Walk towards the beautiful Legislative Building, popularly known as the “leg” (pronounced “ledge”) and pause for a moment to admire the architecture. A public tour is the best way to experience the history of this region. 34 different types of marble from all over the world have been used in constructing the majestic interiors, while a separate section downstairs has pictures of past government officials and the First Nations peoples.
The Fringe Festival
The international Fringe Theatre Festival is a terrific concept that presents innovative, live theatre for audiences of all ages. The performing artists are usually from provincial, national and international touring companies.The interesting part about these shows is that the artistic freedom of actors is unrestrained and thus uncensored, although ratings are provided for family or adult performances.
The show I attended was running at the Mackenzie gallery and titled “The Canterbury Tales”. I believe it lasted roughly for about an hour and was a one man show performed entirely by Erik De Waal. A unique take on a literary classic by Chaucer, this contemporary interpretation is set in a South African shantytown called Canterbury amidst poverty and is heavily satirical at times. These shows can sometimes involve audience interaction, which can be exciting! Definitely worth visiting at least once, find a show time that’s convenient for you and get ready for a fun time at the theatre.
Regina is home to a plethora of fabulous restaurants, with some talented chefs. The trend right now is farm-to-table foods sourced from locally grown farms in and around the area.
I was invited to try dinner at Crave Kitchen + Wine bar, just a few blocks from the Radisson SK hotel. Located in a very characteristic building, Executive Chef Jonathan Thauberger was recently awarded the Gold Medal Plate at the Culinary Championships. His talent is evident from the first course all the way to desserts. I started off with a delicious rich and hearty Gazpacho cold soup with Gherkin peppers that gave a spicy kick to the overall taste. I don’t think I’ve ever tasted these peppers before!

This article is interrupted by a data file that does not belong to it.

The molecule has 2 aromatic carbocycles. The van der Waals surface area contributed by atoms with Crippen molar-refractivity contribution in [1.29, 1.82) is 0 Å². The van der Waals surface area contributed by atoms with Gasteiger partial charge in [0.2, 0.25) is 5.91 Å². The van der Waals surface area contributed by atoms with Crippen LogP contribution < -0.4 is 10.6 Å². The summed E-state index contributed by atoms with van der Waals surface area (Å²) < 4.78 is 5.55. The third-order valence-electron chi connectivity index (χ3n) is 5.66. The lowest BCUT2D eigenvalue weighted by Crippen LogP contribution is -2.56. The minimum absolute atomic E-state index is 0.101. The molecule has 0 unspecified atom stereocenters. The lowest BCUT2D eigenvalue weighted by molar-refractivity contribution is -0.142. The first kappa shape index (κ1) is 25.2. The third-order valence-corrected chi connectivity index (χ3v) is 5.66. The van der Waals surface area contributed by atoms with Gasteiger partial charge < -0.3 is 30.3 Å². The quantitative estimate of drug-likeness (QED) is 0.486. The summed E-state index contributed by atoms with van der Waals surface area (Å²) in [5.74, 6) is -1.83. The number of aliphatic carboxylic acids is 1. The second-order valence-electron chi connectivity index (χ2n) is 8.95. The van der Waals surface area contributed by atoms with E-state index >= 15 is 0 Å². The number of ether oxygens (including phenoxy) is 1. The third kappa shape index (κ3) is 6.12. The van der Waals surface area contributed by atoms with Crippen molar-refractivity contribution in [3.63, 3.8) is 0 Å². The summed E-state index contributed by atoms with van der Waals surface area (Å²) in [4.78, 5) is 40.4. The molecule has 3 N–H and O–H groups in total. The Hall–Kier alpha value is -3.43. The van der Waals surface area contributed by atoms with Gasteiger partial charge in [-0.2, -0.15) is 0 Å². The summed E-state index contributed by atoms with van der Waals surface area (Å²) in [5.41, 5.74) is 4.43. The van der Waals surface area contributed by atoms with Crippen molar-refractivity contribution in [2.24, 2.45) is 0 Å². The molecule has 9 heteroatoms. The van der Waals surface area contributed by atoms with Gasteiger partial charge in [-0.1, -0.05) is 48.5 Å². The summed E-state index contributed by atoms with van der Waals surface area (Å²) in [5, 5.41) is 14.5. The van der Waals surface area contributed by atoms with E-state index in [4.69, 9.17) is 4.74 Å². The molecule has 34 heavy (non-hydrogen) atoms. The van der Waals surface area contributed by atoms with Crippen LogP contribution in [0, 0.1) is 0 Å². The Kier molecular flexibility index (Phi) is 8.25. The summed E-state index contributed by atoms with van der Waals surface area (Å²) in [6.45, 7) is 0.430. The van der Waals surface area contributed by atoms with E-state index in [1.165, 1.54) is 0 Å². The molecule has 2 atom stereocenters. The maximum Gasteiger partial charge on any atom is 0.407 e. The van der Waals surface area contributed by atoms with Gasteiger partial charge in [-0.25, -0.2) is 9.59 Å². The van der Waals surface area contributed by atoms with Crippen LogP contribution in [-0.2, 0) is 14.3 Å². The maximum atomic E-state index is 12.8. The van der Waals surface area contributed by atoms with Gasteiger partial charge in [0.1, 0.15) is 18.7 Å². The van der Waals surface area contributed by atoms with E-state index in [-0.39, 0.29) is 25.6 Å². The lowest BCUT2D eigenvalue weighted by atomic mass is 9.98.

For my main course, I opted for the Saskatchewan Quinoa Chicken dish which I was informed was one of the most popular items on the menu so I felt I had to try this. It was delicious. It was incredibly flavored with tomatoes, feta, and pesto vinaigrette. I had that with the sustainably raised prawns with Garlic and Chili, light yet bursting with flavor. Some of the other items on the menu that caught my eye were the Quill Creek Bison Ribeye with Camelina Bernaise Sauce, Heirloom tomato and Le Cendrillon tart. It just sounded so exotic that I think I would return to Crave just to give this a try. The Prawn + Saffron Risotto along with the Prosciutto Wrapped Beef Cheeks also appeared tantalizingly unique, but alas I had to save room for dessert.
Small portions of the Strawberry and Rhubarb Tart, Lemon curd and Caramel Sauce and the flourless Chocolate Torte appeared before me and I dutifully paid equal attention to each one. In the end the not too sweet chocolate torte was my favorite, with the Rhubarb a close second. I wasn’t a fan of the Lemon curd because I don’t like lemony desserts and along with the caramel sauce, was a bit too sweet for my palette.
Overall, the restaurant surprisingly has a very unpretentious vibe for such fantastic farm-to-table food. The outdoor patio is pretty and can be a great space to have lunch or dinner in summer! Crave Kitchen + Bar is definitely one of those experiential restaurants where the food is delicious and down-to-earth. Coming from San Francisco, I often find the farm-to-table restaurants overpriced, overbooked, and the food a little pretentious.
There is no dearth of shopping in Regina, whether at one of the five large shopping malls such as Cornwall Centre or the artsy Cathedral Village neighborhood which offers plenty of locally crafted gifts. Downtown is host to numerous fashion boutiques and can be a great way to spend an afternoon!
Check out unique Saskatchewan art at Traditions Hand Craft Gallery where you can find glass wheat stalks, each handcut and lamp worked! It’s a great souvenir if you want to take home a piece of the prairies with you. Jacqueline Berting, who grew up in Saskatchewan, majored in glass and began the Glass Wheatfield encompassing 14,000 waist high glass wheat stalks. You can find many of her beautiful works at this gallery.
I was pleasantly taken aback by all that Regina had to offer: from its Aboriginal roots, a dazzling array of community events and incredible food, visit before the tourists discover this hidden gem.
From the United States: Direct flights from Denver will have you in Regina in no time at all! United, WestJet and Delta all fly to Regina as well.
For more information on Regina visit www.tourismregina.com
A lot of good information and a good post, The Eager Traveler. I enjoyed it very much. Thanks…
Thanks for the comment MZ, appreciate it! It was a great trip!